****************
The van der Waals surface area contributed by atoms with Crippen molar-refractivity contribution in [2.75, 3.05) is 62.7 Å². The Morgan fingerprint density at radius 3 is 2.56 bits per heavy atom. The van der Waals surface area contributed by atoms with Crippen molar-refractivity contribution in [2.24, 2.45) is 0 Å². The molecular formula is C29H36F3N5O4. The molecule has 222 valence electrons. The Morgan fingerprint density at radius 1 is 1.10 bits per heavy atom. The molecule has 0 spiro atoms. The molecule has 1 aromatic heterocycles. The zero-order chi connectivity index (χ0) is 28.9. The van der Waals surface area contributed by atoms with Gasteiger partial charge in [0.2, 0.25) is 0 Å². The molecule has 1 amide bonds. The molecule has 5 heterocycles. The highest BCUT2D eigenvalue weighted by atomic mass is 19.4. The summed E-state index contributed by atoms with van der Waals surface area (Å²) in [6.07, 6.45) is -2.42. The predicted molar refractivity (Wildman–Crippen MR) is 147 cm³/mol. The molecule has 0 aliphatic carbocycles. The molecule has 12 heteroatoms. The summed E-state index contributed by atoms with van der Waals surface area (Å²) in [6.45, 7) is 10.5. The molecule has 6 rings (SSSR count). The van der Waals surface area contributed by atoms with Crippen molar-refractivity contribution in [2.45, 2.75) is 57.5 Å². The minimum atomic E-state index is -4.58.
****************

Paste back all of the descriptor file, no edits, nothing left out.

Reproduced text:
The van der Waals surface area contributed by atoms with Crippen molar-refractivity contribution in [2.75, 3.05) is 62.7 Å². The Morgan fingerprint density at radius 3 is 2.56 bits per heavy atom. The van der Waals surface area contributed by atoms with Crippen molar-refractivity contribution in [2.24, 2.45) is 0 Å². The molecular formula is C29H36F3N5O4. The molecule has 222 valence electrons. The Morgan fingerprint density at radius 1 is 1.10 bits per heavy atom. The molecule has 0 spiro atoms. The molecule has 1 aromatic heterocycles. The zero-order chi connectivity index (χ0) is 28.9. The van der Waals surface area contributed by atoms with Gasteiger partial charge in [0.2, 0.25) is 0 Å². The molecule has 1 amide bonds. The molecule has 5 heterocycles. The highest BCUT2D eigenvalue weighted by atomic mass is 19.4. The summed E-state index contributed by atoms with van der Waals surface area (Å²) in [6.07, 6.45) is -2.42. The predicted molar refractivity (Wildman–Crippen MR) is 147 cm³/mol. The molecule has 0 aliphatic carbocycles. The molecule has 12 heteroatoms. The summed E-state index contributed by atoms with van der Waals surface area (Å²) in [6.45, 7) is 10.5. The molecule has 6 rings (SSSR count). The van der Waals surface area contributed by atoms with Crippen molar-refractivity contribution in [2.45, 2.75) is 57.5 Å². The minimum atomic E-state index is -4.58.